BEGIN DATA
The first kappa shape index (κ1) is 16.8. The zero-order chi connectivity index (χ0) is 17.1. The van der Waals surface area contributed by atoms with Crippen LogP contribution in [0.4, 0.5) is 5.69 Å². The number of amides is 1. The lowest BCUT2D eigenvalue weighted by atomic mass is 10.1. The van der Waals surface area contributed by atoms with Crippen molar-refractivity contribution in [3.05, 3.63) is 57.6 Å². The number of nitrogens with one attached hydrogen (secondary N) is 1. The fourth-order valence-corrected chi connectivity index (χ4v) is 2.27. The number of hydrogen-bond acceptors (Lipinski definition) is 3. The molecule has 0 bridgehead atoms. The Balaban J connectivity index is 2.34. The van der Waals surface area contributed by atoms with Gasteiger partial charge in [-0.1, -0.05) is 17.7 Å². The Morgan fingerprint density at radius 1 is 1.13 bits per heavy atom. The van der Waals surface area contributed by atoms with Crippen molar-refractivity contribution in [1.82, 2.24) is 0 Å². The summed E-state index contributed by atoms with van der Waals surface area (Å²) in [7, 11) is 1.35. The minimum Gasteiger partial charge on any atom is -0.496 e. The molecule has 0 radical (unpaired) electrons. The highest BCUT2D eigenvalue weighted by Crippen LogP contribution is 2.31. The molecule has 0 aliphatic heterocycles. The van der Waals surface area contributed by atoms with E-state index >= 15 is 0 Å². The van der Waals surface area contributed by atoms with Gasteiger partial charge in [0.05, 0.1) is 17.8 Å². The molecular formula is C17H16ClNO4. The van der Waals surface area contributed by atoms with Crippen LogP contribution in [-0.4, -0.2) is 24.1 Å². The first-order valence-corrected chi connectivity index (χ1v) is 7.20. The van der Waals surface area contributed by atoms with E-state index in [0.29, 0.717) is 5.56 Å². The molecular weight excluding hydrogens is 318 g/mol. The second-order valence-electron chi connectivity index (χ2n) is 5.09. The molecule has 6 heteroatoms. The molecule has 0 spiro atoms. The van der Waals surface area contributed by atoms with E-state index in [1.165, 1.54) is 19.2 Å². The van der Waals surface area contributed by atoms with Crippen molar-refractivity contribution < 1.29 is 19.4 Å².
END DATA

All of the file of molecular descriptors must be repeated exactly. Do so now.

The first kappa shape index (κ1) is 16.8. The zero-order chi connectivity index (χ0) is 17.1. The van der Waals surface area contributed by atoms with Crippen LogP contribution in [0.4, 0.5) is 5.69 Å². The number of amides is 1. The lowest BCUT2D eigenvalue weighted by atomic mass is 10.1. The van der Waals surface area contributed by atoms with Crippen molar-refractivity contribution in [3.05, 3.63) is 57.6 Å². The number of nitrogens with one attached hydrogen (secondary N) is 1. The fourth-order valence-corrected chi connectivity index (χ4v) is 2.27. The number of hydrogen-bond acceptors (Lipinski definition) is 3. The molecule has 0 bridgehead atoms. The Balaban J connectivity index is 2.34. The van der Waals surface area contributed by atoms with Gasteiger partial charge in [-0.1, -0.05) is 17.7 Å². The Morgan fingerprint density at radius 1 is 1.13 bits per heavy atom. The van der Waals surface area contributed by atoms with Crippen molar-refractivity contribution in [1.82, 2.24) is 0 Å². The summed E-state index contributed by atoms with van der Waals surface area (Å²) in [7, 11) is 1.35. The minimum Gasteiger partial charge on any atom is -0.496 e. The molecule has 0 radical (unpaired) electrons. The highest BCUT2D eigenvalue weighted by Crippen LogP contribution is 2.31. The molecule has 0 aliphatic heterocycles. The van der Waals surface area contributed by atoms with E-state index >= 15 is 0 Å². The van der Waals surface area contributed by atoms with Gasteiger partial charge in [0.05, 0.1) is 17.8 Å². The molecular formula is C17H16ClNO4. The van der Waals surface area contributed by atoms with Crippen LogP contribution in [-0.4, -0.2) is 24.1 Å². The first-order valence-corrected chi connectivity index (χ1v) is 7.20. The van der Waals surface area contributed by atoms with E-state index in [0.29, 0.717) is 5.56 Å². The molecular weight excluding hydrogens is 318 g/mol. The second-order valence-electron chi connectivity index (χ2n) is 5.09. The molecule has 6 heteroatoms. The molecule has 0 spiro atoms. The van der Waals surface area contributed by atoms with E-state index in [1.165, 1.54) is 19.2 Å². The van der Waals surface area contributed by atoms with Crippen molar-refractivity contribution < 1.29 is 19.4 Å².